Crossroads Celebrates Beginning of Fall with WaterFest

Mark your calendars for September 15. Crossroads at Big Creek, in partnership with Sustain Door County, will host WaterFest. The festival runs from 1 pm – 5 pm, and celebrates all things water-related. Crossroads has been big in Celebrating Water throughout the summer, and this is the big event to top it all off.

Participants in the fest can enjoy exhibits, demonstrations, vendors, kids activities and more. Lee Murdock will be in attendance performing “Songs of the Great Lakes.” Programs include topics on aquatic insects, wetlands, composting, owls, and more. Activities include hydrology demonstrations, fish printing, a water table, small boat pools for kids, and more.

Photo by Jeff Miller.

A feature of the festival is a talk by Professor Bassam Z. Shakhashiri, the professor of Chemistry at UW-Madison. In his bio on the UW website it states, “Shakhashiri is a noted chemistry and science educator. He is probably best known for his leadership in national science policy, promoting excellence in science education at all levels, and for his development and use of demonstrations in the teaching of chemistry…[he] has given more than 1,400 invited lectures and presentations in North America, Europe, Asia, Australia, the Middle East and South America.”

Shakhashiri has been award the Carl Sagan Award for Public Understanding in Science (2013), the Friend of Education Award from the WI Department of Public Instruction (2013), the Van Hise Outreach Award (2011), the National Science Board Public Service Award (2007), and was Fellow from American Chemical Society (2010). He will present on “The Science of Water.” This presentation is sponsored by the Healthy Water (Fund of the Door County Community Foundation).

WaterFest is still adding topics, activities, and speakers. Watch the news for more information and additions to the day-long program.

Dewy the Droplet. Photo by Grace Johnson.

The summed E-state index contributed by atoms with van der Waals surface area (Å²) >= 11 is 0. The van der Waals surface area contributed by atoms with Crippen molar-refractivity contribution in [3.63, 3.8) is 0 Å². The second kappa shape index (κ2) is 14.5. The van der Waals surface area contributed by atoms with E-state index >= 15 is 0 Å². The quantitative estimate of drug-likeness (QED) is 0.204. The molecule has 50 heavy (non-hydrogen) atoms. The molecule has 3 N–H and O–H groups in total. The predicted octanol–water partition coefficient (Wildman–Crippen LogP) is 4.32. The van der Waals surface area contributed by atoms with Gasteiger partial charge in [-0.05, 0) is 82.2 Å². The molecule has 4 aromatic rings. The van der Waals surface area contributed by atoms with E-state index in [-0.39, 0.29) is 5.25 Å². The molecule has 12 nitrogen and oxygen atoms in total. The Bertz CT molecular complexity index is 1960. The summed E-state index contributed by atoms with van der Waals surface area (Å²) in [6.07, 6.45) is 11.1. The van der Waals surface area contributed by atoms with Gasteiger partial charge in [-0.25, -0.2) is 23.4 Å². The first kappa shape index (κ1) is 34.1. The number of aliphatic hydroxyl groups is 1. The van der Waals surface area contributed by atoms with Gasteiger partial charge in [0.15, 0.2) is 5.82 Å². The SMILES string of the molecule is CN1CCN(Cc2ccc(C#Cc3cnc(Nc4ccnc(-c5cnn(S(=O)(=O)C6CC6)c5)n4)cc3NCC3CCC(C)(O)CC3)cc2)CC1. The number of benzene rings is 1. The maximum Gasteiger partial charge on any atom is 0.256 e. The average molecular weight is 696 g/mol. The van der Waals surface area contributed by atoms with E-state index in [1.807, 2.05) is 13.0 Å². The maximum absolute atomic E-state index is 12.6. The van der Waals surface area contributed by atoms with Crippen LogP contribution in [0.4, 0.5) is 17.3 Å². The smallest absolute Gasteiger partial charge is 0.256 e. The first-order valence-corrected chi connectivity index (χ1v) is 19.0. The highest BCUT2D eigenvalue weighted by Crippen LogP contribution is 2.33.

As a part of Celebrate Water, make sure to stop and take a picture with Dewy the Droplet, our official mascot! He will roam the grounds to say “Hello” to the event goers.

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The Great Lakes make up 84% of North America’s surface fresh water and about 21% of the world’s supply of surface fresh water.

The Great Lakes water system is the largest inland shipping system in the world.

The only Great Lake entirely within the U.S. is Lake Michigan.

Lake Michigan’s shores hold the largest fresh water sand dunes in the world.

The Great Lakes were formed due to glacial movements that caused depressions in the earth that eventually filled with water.

Lake Michigan and Lake Huron are considered one lake hydrologically since they are connected by the Straits of Mackinac.

Although it falls under the category of what we define as a lake, Lake Superior acts more like an inland sea.

There are 9,000-year-old animal-herding structures below Lake Huron.

The Lake Huron shoreline extends 3,827 miles and encompasses 30,000 islands. It is the longest shoreline of the Great Lakes.

The water in Lake Erie is recycled every 2.6 years, the shortest of any Great Lake.

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